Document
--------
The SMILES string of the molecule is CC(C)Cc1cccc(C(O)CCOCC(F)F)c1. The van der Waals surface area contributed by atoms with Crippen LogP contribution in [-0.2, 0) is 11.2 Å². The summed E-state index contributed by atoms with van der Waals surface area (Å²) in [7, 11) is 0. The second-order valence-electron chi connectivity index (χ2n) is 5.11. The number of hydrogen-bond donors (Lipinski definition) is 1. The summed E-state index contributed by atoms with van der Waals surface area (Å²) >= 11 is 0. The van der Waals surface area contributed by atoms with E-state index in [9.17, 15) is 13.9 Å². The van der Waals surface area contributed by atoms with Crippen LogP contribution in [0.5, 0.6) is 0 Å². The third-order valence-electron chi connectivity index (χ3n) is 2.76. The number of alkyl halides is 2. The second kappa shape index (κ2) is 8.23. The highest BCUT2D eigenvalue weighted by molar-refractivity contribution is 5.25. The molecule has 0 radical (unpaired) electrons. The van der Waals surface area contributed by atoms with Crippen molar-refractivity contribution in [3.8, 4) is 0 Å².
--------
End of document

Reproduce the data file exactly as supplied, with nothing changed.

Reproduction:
The SMILES string of the molecule is CC(C)Cc1cccc(C(O)CCOCC(F)F)c1. The van der Waals surface area contributed by atoms with Crippen LogP contribution in [-0.2, 0) is 11.2 Å². The summed E-state index contributed by atoms with van der Waals surface area (Å²) in [7, 11) is 0. The second-order valence-electron chi connectivity index (χ2n) is 5.11. The number of hydrogen-bond donors (Lipinski definition) is 1. The summed E-state index contributed by atoms with van der Waals surface area (Å²) >= 11 is 0. The van der Waals surface area contributed by atoms with E-state index in [9.17, 15) is 13.9 Å². The van der Waals surface area contributed by atoms with Crippen LogP contribution in [0.5, 0.6) is 0 Å². The third-order valence-electron chi connectivity index (χ3n) is 2.76. The number of alkyl halides is 2. The second kappa shape index (κ2) is 8.23. The highest BCUT2D eigenvalue weighted by molar-refractivity contribution is 5.25. The molecule has 0 radical (unpaired) electrons. The van der Waals surface area contributed by atoms with Crippen molar-refractivity contribution in [3.8, 4) is 0 Å².